“Blessed is the nation whose God is the Lord.”
Seventy-six years ago, an experiment was conducted called the Tuskegee Experiment. As stated on the official TuskegeeAirmen.Org web site, the experiment was aimed at proving that African-Americans were able to fly and maintain combat aircraft.
1. Does the fact that there was seen the need of such an experiment a signal of the warped views and racial perspectives during that era, just seventy-six years ago?
2. Do the men and women who made up the Tuskegee Airmen serve as beacons of positive change?
The Tuskegee Institute in Alabama was a formidable aeronautics school in the United States, but soon enough it became home base for the World War Two Tuskegee Airmen fighter-pilot wing. The Tuskegee Airmen included men and women, black and white, operating in different capacities as a team. The elite African-American pilot unit was held to the highest standards and the first class of African-American fighter pilots graduated in May of 1940. Winning victory after victory in each of their missions, the pilots mission success set them apart as one of the best, if not the best ace fighter unit in the U.S. Air Force. The Tuskegee Experience continued until 1949 when it was disbanded and African-Americans were completely integrated into the U.S. Air Force.
There is a giant statue of the late-Congressman Adam Clayton Powell at the government square in Harlem. He appears to be ‘going forth’ in motion and with clear purpose. In my readings, during the time that the Tuskegee airmen were doing their duty as sons of liberty, Adam Clayton Powell was passing legislation to outlaw lynching in New York and in hot-pursuit of expanding African-American rights to equal those of caucasians.  Did Powell act alone or did he work well with others?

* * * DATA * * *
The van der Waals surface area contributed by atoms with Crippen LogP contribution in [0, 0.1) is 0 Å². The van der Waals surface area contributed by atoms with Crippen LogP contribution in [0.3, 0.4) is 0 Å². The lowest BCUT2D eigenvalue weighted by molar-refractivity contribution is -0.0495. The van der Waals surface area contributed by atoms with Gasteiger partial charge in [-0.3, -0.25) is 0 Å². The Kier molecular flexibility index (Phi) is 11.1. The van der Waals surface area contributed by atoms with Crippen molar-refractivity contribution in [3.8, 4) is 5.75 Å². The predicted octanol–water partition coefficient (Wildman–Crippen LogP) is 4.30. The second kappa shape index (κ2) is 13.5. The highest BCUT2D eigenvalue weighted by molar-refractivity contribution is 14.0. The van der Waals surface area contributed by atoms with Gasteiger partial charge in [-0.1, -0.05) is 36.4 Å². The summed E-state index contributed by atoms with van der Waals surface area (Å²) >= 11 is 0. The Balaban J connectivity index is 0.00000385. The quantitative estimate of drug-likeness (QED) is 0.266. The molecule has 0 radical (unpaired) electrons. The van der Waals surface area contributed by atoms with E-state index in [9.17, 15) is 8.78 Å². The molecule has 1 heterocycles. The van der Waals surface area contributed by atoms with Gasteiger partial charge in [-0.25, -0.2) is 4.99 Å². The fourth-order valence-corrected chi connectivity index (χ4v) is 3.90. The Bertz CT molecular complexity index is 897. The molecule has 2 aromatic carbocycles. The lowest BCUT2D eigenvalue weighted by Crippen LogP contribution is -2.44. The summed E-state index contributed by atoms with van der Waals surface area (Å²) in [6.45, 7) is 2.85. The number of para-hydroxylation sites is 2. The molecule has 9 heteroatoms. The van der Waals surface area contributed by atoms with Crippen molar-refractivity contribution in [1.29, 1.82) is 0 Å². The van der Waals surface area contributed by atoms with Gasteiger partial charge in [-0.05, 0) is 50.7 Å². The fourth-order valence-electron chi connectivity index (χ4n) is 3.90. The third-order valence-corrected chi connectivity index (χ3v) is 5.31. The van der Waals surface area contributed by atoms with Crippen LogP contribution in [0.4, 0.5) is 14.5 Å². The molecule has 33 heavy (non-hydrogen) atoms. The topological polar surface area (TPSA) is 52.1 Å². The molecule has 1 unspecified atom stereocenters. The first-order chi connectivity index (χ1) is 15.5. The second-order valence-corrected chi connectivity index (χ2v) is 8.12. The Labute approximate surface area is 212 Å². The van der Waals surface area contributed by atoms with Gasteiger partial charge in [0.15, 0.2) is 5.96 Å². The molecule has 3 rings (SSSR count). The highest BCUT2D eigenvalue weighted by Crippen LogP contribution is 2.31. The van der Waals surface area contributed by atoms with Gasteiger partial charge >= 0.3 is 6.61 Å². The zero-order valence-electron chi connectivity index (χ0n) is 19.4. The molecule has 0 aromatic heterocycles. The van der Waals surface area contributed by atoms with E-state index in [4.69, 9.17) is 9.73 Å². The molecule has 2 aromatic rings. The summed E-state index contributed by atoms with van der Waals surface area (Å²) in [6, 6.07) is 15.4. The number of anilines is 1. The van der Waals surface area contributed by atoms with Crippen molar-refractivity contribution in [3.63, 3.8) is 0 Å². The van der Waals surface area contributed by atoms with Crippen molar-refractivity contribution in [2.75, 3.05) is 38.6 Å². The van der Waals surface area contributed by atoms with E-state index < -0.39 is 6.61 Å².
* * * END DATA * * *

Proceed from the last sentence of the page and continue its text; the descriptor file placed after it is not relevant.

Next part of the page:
3. Did the Tuskegee Airmen African-American pilots became a superior ace-flying fighter wing by themselves?
Men and women of different skin tones and colors like the team of people who made up the Tuskegee Airmen showcase that our life experience becomes richer and better when we look out for one another with a spirit of working together and building each other up.
The African-American Tuskegee pilots legacy also stands to show younger generations of all kinds of Americans, that African-Americans in particular, have crawled and fought their way out of utter human bondage and have positively disrupted the United States of America.
Men like Frederick Douglas, George Washington Carver, Congressman Powell; women like Sojourner Truth, who freed countless slaves and was part of the Union’s armed forces during the Civil War; Supreme Court Justice Thurgood Marshall who gained victory for America in Brown vs. Board of Education and positively disrupted America; Rosa Parks who showed an entire nation that there are different kinds of powers and strengths in her show-down.  The Reverend Martin Luther King, Jr., Malcolm X, musical maestros like Louis Armstrong, Billie Holiday, Fats Dominos, Ella Fitzgerald, Chuck Berry, B.B. King, Al Green, Miles Davis,  Charles Mingus, Aretha Franklin, Bill Withers, Otis Redding, Whitney Houston, Michael Jackson, Stevie Wonder and of course, our President… Barack H. Obama, are all part of our #AmericanTreasure, and stand as gems for not only young African-Americans but all Americans.  Can the success of the Tuskegee Airmen, a fighter plane wing made up of all races, be attributed to its multi-ethnicity? Did each of these American treasures work alongside teams of people of different races and creeds? Be it through a civil rights movement or on the set of a movie illustrating the life of the airmen to new generations of Americans, each of these players worked in concert with others towards enriching America and what it stands for.

Sydney Poitier
Other incredible African-Americans who have impacted us as a whole nation are woven into this American fabric. They include, actors and film directors like Sydney Poitier, James Earl Jones, Denzel Washington, Danny Glover, Spike Lee, Lawrence Fishburne, Samuel L. Jackson, Morgan Freedman and Will Smith, to name a few. All
these men and women have been trailblazers in their own right, powerhouses even, intentful on doing the right thing, on serving their country through their service, their humanity and particular professions.
Each of these, plus the teams of people who worked with them serve as beacons of positive change in the United States in the wake of the severe lapses in our shared humanity and illustrate through their commitments our countries ability to overcome the tragedies of our shared past.

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